(405f) Controlling Surface Morphology and Spatial Distribution of Active Nanoinclusions in Functional Coatings Via Air-Controlled Electrospray Process

Authors: 
Divvela, M. J., Cornell University
Joo, Y. L., Cornell University
Electrospray process is used to produce electrically charged droplets of sizes in micron and submicron range. This process is used in diverse applications like production of thin and uniform coating, nanodroplet and nanostructure production, biomedical engineering, energy storage and mass spectrometry. In this process, the electrospraying liquid is pumped out of a needle through a syringe and an electric field is applied between the needle and the collecting plate. When the liquid is released out of the needle the electric field causes the charges to separate inside the liquid meniscus and it takes the shape of a cone at the needle, which is called as Taylor cone. When Taylor cone becomes unstable, depending on the process conditions either jets or droplets are ejected from the cone. In the spray process for viscoelastic liquids, the jet extends due to viscoelastic forces and the modulations on the jet radius due to axisymmetric instabilities cause the jet to break-up. Whereas, in non-viscoelastic liquids, the atomization of the meniscus at the nozzle is responsible for the formation of droplets. In the electrospray process, the electric field force is responsible for the growth of the axisymmetric instability and breaking the jet into droplets. In the air spray process, the external air flow is applied axially to the jet and the air drag accelerates the growth of the axisymmetric instability. In this work, we study the spray phenomena with simulations and experiments for the following cases: i) electrospray (only electric field), ii) air spray (only airflow) and iii) air controlled electrospray (airflow and electric field).

In this work, we use a Lagrangian discretized model as it is suitable to model both the jet breakup and droplet dynamics. In the discretized model, we consider the liquid jet to be made up of series of beads attached together with springs. The Newton’s second law of motion is applied to conserve the momentum. The jet at the nozzle is perturbed by introducing a normal mode disturbance to the radius of the bead at the nozzle. This disturbance results in axisymmetric instability on the jet and with the growth of the instability the jet breaks into droplets. We incorporate equations of motion for the formed droplets to study their dynamics. In this model, we also model the spray process due to external air flow by incorporating the air drag effects for air spray and air controlled electrospray cases.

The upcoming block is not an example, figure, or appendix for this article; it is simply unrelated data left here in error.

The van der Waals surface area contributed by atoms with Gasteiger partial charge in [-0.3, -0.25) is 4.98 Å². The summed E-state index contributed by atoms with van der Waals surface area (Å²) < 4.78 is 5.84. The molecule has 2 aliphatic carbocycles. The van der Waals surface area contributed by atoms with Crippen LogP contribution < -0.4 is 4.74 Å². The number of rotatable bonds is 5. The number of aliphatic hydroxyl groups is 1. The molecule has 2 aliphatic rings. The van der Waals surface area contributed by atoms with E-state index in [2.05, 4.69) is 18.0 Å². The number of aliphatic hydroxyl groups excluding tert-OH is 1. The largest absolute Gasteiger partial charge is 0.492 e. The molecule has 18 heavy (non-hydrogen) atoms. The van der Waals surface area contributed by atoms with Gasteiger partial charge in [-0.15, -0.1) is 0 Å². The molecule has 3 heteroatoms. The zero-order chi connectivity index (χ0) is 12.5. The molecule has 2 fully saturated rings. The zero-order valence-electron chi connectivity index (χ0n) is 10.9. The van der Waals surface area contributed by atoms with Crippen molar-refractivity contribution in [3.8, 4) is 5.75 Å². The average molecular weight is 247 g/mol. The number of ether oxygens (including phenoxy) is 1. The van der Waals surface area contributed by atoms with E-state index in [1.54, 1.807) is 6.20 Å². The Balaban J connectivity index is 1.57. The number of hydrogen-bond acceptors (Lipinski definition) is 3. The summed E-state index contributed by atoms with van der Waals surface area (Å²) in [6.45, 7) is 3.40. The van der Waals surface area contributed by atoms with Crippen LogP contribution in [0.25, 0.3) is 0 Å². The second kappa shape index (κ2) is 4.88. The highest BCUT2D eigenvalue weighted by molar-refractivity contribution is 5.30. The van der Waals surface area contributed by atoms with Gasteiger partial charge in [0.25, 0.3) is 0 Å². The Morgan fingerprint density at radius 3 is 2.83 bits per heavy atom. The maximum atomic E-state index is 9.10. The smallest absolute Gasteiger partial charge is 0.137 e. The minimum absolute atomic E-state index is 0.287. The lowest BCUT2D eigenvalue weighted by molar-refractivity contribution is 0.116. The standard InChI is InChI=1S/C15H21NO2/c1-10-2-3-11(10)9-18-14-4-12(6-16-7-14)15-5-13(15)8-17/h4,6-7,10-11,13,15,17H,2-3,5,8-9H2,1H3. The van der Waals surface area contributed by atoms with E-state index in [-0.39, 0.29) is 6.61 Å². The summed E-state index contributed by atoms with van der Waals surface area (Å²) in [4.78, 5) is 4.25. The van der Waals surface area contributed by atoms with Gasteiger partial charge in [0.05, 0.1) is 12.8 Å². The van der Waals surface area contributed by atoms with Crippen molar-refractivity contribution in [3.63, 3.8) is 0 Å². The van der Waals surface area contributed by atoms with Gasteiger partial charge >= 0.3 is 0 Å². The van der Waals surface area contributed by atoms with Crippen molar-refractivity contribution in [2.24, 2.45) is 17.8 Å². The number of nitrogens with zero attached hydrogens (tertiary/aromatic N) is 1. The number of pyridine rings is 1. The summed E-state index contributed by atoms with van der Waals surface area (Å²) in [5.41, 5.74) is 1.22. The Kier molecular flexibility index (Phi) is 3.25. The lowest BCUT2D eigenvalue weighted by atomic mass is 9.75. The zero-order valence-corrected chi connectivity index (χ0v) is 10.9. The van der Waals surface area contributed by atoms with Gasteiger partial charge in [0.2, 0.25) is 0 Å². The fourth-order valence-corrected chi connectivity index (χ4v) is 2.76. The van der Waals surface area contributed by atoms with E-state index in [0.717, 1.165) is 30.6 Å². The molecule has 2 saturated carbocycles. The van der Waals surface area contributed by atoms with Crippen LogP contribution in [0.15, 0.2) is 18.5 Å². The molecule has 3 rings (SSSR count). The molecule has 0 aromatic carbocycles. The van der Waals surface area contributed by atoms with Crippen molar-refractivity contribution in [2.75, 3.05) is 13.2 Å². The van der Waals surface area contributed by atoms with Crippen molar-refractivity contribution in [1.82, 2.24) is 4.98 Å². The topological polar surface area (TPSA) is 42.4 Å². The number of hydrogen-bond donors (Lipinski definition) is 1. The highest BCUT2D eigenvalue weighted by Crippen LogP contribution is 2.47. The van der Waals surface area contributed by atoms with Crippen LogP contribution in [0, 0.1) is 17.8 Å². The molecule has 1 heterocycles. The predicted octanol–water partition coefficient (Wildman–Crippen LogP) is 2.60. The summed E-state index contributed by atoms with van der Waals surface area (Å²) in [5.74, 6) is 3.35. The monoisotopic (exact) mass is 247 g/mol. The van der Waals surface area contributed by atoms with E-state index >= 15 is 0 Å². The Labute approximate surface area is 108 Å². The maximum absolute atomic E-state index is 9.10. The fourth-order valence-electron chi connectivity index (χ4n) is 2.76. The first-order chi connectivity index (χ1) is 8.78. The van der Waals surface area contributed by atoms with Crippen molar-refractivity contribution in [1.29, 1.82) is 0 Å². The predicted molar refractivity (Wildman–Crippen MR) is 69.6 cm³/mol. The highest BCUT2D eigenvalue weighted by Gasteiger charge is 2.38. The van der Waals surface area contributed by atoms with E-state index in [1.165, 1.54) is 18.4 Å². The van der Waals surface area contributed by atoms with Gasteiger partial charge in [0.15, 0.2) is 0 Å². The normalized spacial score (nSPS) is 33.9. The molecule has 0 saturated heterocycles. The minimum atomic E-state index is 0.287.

In addition, we perform experiments to study the air controlled electrospray process of 8 wt% polyvinylidene fluoride in dimethylformamide solution. The air spray, electrospray, and air controlled electrospray processes are visualized with a high-speed camera. The average radius of the droplets obtained from experiments is compared with simulation results. The surface roughness and efficiency of the coating of PVDF/DMF solution on the collector are obtained to study the effect of air flowrate on air controlled electrospray of the solution. We also investigate the effect of air flow in air controlled electrospray process of 3% PVA/H2O solution with 15 vol.% Carbon Black or Carbon Nanotube particles to produce coatings with precisely controllable nanoscale topology, morphology, deposition thickness, and spatial distribution of active nano-inclusions. We further investigated the effect of additional deformation on the deposition homogeneity and the dispersion of carbon NPs (Carbon Black and Carbon Nanotubes) in resulting coatings, as it plays a crucial role in energy-storage applications.

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